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Nanny McPhee
Reviewed by Martin Thomas, © 2006

Format: Movie
By:   Kirk Jones (director)
Genre:   Fantasy
Released:   January 27, 2006
Review Date:   January 31, 2006
Audience Rating:   PG
RevSF Rating:   7/10 (What Is This?)

Why me, Nanny McPhee?

Why is it my task to review your movie? I don't even like fairytale movies. I mean, I dig the Harry Potters and all — quite a bit, actually — but the rest? I was bored halfway through The Lion, the Witch, and the Wardrobe. And Lemony Snicket's A Series of Unfortunate Events? It started out focused on those seemingly interesting Baudelaire children but quickly devolved into little more than yet another vehicle for celebrity cameos and Jim Carrey's scenery chewing.

Even "adult" fairytales like Joe Versus the Volcano and Pretty Woman I find to be insipid if not outright insulting.

So, you see my dilemma, Nanny McPhee. I just don't want to be unfair to you because . . . well, frankly, you scare me.

The movie Nanny McPhee (based on the series of "Nurse Matilda" books from the 1960s) introduces us to Mr. Cedric Brown (Colin Firth), a befuddled widower with a brood of evil children. Okay, maybe not "evil, per se, but wretchedly unruly for sure. Their latest prank — convincingly fabricating a supper in which the main course is roasted baby — has chased off the last nanny in town.

Watching such limp-wristed dads "golly gee" and "oh dear" their way through not dealing with their kid's destructive behavior — not so much a s a raised voice (especially that numbnuts Steve Martin in those Cheaper By The Dozen movies) — makes my blood boil. As an African-American father of two, descended from a long line of black, Negro, colored and African fathers who were all deacons in the church of "Whip his ass!", I find that almost offensive. Label it a "culture discrepancy" if you like.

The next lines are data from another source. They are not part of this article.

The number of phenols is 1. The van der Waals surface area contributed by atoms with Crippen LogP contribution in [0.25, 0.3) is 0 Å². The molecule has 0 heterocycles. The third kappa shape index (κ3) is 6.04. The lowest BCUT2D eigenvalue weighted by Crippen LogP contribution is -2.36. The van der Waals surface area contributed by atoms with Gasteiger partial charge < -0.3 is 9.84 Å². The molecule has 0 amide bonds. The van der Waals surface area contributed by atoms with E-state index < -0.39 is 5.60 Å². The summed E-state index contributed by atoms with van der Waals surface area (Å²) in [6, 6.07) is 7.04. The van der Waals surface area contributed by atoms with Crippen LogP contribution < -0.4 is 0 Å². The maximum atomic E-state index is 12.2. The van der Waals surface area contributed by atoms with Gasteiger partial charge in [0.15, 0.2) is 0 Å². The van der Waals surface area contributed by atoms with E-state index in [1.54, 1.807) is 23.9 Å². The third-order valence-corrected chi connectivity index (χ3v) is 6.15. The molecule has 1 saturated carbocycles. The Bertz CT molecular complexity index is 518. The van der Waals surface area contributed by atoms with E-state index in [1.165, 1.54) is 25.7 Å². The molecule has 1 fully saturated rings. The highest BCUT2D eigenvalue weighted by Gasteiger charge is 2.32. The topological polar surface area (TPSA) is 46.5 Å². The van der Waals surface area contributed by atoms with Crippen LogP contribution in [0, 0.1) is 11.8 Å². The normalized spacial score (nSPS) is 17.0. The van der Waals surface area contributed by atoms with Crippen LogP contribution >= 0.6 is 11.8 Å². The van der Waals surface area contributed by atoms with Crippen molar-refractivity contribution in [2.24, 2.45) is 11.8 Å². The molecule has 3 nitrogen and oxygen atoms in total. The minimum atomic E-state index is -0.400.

As I sat in the theater watching Mr. Brown's children proceed to trash their own kitchen and hogtie the cook I found my fingers absently reaching to undo my own belt and administer some justice. . . .

No need.

Without solicitation, the mysterious, black-garbed Nanny McPhee (Emma Thompson) appears and the air goes still. She is a commanding presence and with her bulbous nose, grape-sized warts, unibrow and errant, protruding front tooth, she's quite hideous — even by British standards. She speaks softly and carries a big stick. And I mean a really BIG magical walking stick that conceivably could've been wrenched from the hands of a dying Gandalf the Grey.

You almost cringe as the children first try to ignore then defy her — especially if you've ever suffered the indignity of being dispatched to fetch a switch from a tree that was to be used in your own beating, and thus instinctively have a certain fear/respect for all wielded sticks.

Nanny McPhee is a Bizarro Mary Poppins with a dark, almost sinister streak that more than matches the kid's. There's little doubt who'll win this contest of wills, but the forecast for the Brown children's immediate future is PAIN. On the road to submission for them it gets a lot worse before it gets better.